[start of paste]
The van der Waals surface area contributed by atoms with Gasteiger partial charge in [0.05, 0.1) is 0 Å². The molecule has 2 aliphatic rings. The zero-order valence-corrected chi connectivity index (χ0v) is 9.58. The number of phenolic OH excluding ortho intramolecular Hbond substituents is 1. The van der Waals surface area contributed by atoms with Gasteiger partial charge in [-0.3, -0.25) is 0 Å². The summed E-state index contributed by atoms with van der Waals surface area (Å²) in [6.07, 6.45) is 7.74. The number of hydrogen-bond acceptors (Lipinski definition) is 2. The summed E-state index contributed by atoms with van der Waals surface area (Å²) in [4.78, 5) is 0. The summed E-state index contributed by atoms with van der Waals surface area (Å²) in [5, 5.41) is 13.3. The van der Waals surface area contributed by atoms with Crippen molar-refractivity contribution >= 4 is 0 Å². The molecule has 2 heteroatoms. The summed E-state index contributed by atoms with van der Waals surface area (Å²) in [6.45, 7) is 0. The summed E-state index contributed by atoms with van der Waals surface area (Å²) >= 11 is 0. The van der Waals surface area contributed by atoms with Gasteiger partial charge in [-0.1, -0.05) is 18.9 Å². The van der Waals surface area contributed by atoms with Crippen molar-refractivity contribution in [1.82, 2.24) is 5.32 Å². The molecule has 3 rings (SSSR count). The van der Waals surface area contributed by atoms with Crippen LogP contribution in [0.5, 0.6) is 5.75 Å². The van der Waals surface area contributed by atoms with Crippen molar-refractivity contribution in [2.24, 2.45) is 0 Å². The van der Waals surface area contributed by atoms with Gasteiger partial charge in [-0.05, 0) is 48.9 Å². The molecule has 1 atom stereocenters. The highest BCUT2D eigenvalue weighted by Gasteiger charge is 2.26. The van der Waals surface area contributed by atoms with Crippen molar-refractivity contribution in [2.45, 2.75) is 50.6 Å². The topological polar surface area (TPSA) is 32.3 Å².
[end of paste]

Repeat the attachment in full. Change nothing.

The van der Waals surface area contributed by atoms with Gasteiger partial charge in [0.05, 0.1) is 0 Å². The molecule has 2 aliphatic rings. The zero-order valence-corrected chi connectivity index (χ0v) is 9.58. The number of phenolic OH excluding ortho intramolecular Hbond substituents is 1. The van der Waals surface area contributed by atoms with Gasteiger partial charge in [-0.3, -0.25) is 0 Å². The summed E-state index contributed by atoms with van der Waals surface area (Å²) in [6.07, 6.45) is 7.74. The number of hydrogen-bond acceptors (Lipinski definition) is 2. The summed E-state index contributed by atoms with van der Waals surface area (Å²) in [4.78, 5) is 0. The summed E-state index contributed by atoms with van der Waals surface area (Å²) in [5, 5.41) is 13.3. The van der Waals surface area contributed by atoms with Crippen molar-refractivity contribution >= 4 is 0 Å². The molecule has 2 heteroatoms. The summed E-state index contributed by atoms with van der Waals surface area (Å²) in [6.45, 7) is 0. The summed E-state index contributed by atoms with van der Waals surface area (Å²) >= 11 is 0. The van der Waals surface area contributed by atoms with Gasteiger partial charge in [-0.1, -0.05) is 18.9 Å². The van der Waals surface area contributed by atoms with Crippen molar-refractivity contribution in [1.82, 2.24) is 5.32 Å². The molecule has 3 rings (SSSR count). The van der Waals surface area contributed by atoms with Crippen LogP contribution in [0.5, 0.6) is 5.75 Å². The van der Waals surface area contributed by atoms with Crippen molar-refractivity contribution in [2.24, 2.45) is 0 Å². The van der Waals surface area contributed by atoms with Gasteiger partial charge in [-0.05, 0) is 48.9 Å². The molecule has 1 atom stereocenters. The highest BCUT2D eigenvalue weighted by Gasteiger charge is 2.26. The van der Waals surface area contributed by atoms with Crippen molar-refractivity contribution in [2.45, 2.75) is 50.6 Å². The topological polar surface area (TPSA) is 32.3 Å².